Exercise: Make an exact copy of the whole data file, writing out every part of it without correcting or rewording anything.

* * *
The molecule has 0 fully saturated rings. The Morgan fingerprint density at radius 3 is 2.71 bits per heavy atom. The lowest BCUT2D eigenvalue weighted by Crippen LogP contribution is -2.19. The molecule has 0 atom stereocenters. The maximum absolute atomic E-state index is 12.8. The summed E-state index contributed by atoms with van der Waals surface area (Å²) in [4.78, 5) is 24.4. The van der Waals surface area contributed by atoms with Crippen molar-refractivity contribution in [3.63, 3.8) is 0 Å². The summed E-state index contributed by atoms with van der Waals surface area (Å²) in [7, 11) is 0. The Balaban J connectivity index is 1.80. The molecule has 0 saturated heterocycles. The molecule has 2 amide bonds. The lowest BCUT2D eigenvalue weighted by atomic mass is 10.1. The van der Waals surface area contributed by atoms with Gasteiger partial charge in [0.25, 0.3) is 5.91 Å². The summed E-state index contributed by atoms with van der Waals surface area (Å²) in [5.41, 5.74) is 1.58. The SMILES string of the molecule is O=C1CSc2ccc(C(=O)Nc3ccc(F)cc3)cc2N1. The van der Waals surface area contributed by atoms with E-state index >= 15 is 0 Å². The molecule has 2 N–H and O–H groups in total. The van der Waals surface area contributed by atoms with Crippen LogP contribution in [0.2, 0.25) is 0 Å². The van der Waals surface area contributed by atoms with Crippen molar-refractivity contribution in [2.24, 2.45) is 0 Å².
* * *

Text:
The molecule has 0 fully saturated rings. The Morgan fingerprint density at radius 3 is 2.71 bits per heavy atom. The lowest BCUT2D eigenvalue weighted by Crippen LogP contribution is -2.19. The molecule has 0 atom stereocenters. The maximum absolute atomic E-state index is 12.8. The summed E-state index contributed by atoms with van der Waals surface area (Å²) in [4.78, 5) is 24.4. The van der Waals surface area contributed by atoms with Crippen molar-refractivity contribution in [3.63, 3.8) is 0 Å². The summed E-state index contributed by atoms with van der Waals surface area (Å²) in [7, 11) is 0. The Balaban J connectivity index is 1.80. The molecule has 0 saturated heterocycles. The molecule has 2 amide bonds. The lowest BCUT2D eigenvalue weighted by atomic mass is 10.1. The van der Waals surface area contributed by atoms with Gasteiger partial charge in [0.25, 0.3) is 5.91 Å². The summed E-state index contributed by atoms with van der Waals surface area (Å²) in [5.41, 5.74) is 1.58. The SMILES string of the molecule is O=C1CSc2ccc(C(=O)Nc3ccc(F)cc3)cc2N1. The van der Waals surface area contributed by atoms with E-state index >= 15 is 0 Å². The molecule has 2 N–H and O–H groups in total. The van der Waals surface area contributed by atoms with Crippen LogP contribution in [0.2, 0.25) is 0 Å². The van der Waals surface area contributed by atoms with Crippen molar-refractivity contribution in [2.24, 2.45) is 0 Å².